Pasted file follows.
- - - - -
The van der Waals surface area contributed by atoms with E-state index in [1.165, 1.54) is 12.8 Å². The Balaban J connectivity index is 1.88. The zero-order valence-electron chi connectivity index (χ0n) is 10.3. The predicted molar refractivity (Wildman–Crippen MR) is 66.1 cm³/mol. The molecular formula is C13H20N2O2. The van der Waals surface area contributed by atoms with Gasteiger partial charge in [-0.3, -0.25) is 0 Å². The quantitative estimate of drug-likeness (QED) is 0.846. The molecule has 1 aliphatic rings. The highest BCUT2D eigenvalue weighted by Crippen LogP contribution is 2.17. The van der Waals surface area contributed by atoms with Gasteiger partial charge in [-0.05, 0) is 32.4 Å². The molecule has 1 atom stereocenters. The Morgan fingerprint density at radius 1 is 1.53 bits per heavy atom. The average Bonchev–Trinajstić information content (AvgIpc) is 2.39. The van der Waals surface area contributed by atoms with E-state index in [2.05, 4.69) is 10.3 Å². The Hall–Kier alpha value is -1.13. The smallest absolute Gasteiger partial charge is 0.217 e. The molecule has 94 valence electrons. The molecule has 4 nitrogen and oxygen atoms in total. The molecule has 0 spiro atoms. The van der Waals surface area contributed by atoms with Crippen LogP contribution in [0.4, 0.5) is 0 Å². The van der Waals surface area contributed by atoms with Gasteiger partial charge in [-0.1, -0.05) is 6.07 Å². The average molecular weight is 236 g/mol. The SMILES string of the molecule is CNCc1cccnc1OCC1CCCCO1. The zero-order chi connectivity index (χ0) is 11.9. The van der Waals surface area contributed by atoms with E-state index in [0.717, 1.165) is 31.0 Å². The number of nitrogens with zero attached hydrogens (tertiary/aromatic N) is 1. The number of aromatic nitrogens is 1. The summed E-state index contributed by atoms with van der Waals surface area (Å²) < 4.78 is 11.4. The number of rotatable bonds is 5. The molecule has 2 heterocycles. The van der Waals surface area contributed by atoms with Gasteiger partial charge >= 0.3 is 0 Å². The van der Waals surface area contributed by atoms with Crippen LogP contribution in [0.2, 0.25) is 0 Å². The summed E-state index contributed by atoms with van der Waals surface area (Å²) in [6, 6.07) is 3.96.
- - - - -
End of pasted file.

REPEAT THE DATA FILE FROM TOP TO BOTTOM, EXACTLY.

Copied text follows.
The van der Waals surface area contributed by atoms with E-state index in [1.165, 1.54) is 12.8 Å². The Balaban J connectivity index is 1.88. The zero-order valence-electron chi connectivity index (χ0n) is 10.3. The predicted molar refractivity (Wildman–Crippen MR) is 66.1 cm³/mol. The molecular formula is C13H20N2O2. The van der Waals surface area contributed by atoms with Gasteiger partial charge in [-0.3, -0.25) is 0 Å². The quantitative estimate of drug-likeness (QED) is 0.846. The molecule has 1 aliphatic rings. The highest BCUT2D eigenvalue weighted by Crippen LogP contribution is 2.17. The van der Waals surface area contributed by atoms with Gasteiger partial charge in [-0.05, 0) is 32.4 Å². The molecule has 1 atom stereocenters. The Morgan fingerprint density at radius 1 is 1.53 bits per heavy atom. The average Bonchev–Trinajstić information content (AvgIpc) is 2.39. The van der Waals surface area contributed by atoms with E-state index in [2.05, 4.69) is 10.3 Å². The Hall–Kier alpha value is -1.13. The smallest absolute Gasteiger partial charge is 0.217 e. The molecule has 94 valence electrons. The molecule has 4 nitrogen and oxygen atoms in total. The molecule has 0 spiro atoms. The van der Waals surface area contributed by atoms with Crippen LogP contribution in [0.4, 0.5) is 0 Å². The van der Waals surface area contributed by atoms with Gasteiger partial charge in [-0.1, -0.05) is 6.07 Å². The average molecular weight is 236 g/mol. The SMILES string of the molecule is CNCc1cccnc1OCC1CCCCO1. The zero-order chi connectivity index (χ0) is 11.9. The van der Waals surface area contributed by atoms with E-state index in [0.717, 1.165) is 31.0 Å². The number of nitrogens with zero attached hydrogens (tertiary/aromatic N) is 1. The number of aromatic nitrogens is 1. The summed E-state index contributed by atoms with van der Waals surface area (Å²) < 4.78 is 11.4. The number of rotatable bonds is 5. The molecule has 2 heterocycles. The van der Waals surface area contributed by atoms with Gasteiger partial charge >= 0.3 is 0 Å². The van der Waals surface area contributed by atoms with Crippen LogP contribution in [0.2, 0.25) is 0 Å². The summed E-state index contributed by atoms with van der Waals surface area (Å²) in [6, 6.07) is 3.96.